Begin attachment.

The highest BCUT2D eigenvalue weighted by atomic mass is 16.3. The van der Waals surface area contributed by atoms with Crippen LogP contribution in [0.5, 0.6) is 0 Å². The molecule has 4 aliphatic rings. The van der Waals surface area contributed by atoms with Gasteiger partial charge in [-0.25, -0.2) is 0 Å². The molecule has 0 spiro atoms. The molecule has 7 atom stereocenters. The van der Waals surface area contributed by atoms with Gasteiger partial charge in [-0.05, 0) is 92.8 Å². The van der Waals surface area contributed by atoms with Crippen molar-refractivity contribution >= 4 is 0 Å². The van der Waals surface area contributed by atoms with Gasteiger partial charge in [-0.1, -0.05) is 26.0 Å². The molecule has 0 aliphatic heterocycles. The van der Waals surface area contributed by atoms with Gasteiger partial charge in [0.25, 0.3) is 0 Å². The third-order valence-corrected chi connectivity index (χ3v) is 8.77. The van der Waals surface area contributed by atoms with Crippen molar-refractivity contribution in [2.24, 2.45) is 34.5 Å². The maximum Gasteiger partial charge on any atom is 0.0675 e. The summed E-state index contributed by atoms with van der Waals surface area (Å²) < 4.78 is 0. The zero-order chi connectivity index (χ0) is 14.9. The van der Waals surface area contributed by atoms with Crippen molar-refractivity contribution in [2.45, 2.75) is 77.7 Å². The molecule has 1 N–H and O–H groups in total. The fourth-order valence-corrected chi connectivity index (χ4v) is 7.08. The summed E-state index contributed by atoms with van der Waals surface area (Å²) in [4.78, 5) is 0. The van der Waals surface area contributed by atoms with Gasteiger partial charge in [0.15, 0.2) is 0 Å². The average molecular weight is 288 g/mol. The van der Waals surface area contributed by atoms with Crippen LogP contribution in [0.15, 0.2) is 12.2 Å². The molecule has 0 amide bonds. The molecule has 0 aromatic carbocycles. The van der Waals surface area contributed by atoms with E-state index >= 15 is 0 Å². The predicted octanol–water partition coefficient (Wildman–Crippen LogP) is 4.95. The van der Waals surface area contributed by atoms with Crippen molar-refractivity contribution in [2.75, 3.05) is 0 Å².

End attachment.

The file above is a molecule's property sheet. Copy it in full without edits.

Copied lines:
The highest BCUT2D eigenvalue weighted by atomic mass is 16.3. The van der Waals surface area contributed by atoms with Crippen LogP contribution in [0.5, 0.6) is 0 Å². The molecule has 4 aliphatic rings. The van der Waals surface area contributed by atoms with Gasteiger partial charge in [-0.25, -0.2) is 0 Å². The molecule has 0 spiro atoms. The molecule has 7 atom stereocenters. The van der Waals surface area contributed by atoms with Gasteiger partial charge in [-0.05, 0) is 92.8 Å². The van der Waals surface area contributed by atoms with Crippen molar-refractivity contribution >= 4 is 0 Å². The van der Waals surface area contributed by atoms with Gasteiger partial charge in [-0.1, -0.05) is 26.0 Å². The molecule has 0 aliphatic heterocycles. The van der Waals surface area contributed by atoms with Gasteiger partial charge in [0.25, 0.3) is 0 Å². The third-order valence-corrected chi connectivity index (χ3v) is 8.77. The van der Waals surface area contributed by atoms with Crippen molar-refractivity contribution in [2.24, 2.45) is 34.5 Å². The maximum Gasteiger partial charge on any atom is 0.0675 e. The summed E-state index contributed by atoms with van der Waals surface area (Å²) < 4.78 is 0. The zero-order chi connectivity index (χ0) is 14.9. The van der Waals surface area contributed by atoms with Crippen molar-refractivity contribution in [2.45, 2.75) is 77.7 Å². The molecule has 1 N–H and O–H groups in total. The fourth-order valence-corrected chi connectivity index (χ4v) is 7.08. The summed E-state index contributed by atoms with van der Waals surface area (Å²) in [4.78, 5) is 0. The van der Waals surface area contributed by atoms with Gasteiger partial charge in [0.15, 0.2) is 0 Å². The average molecular weight is 288 g/mol. The van der Waals surface area contributed by atoms with Crippen LogP contribution in [0.15, 0.2) is 12.2 Å². The molecule has 0 amide bonds. The molecule has 0 aromatic carbocycles. The van der Waals surface area contributed by atoms with E-state index >= 15 is 0 Å². The predicted octanol–water partition coefficient (Wildman–Crippen LogP) is 4.95. The van der Waals surface area contributed by atoms with Crippen molar-refractivity contribution in [2.75, 3.05) is 0 Å².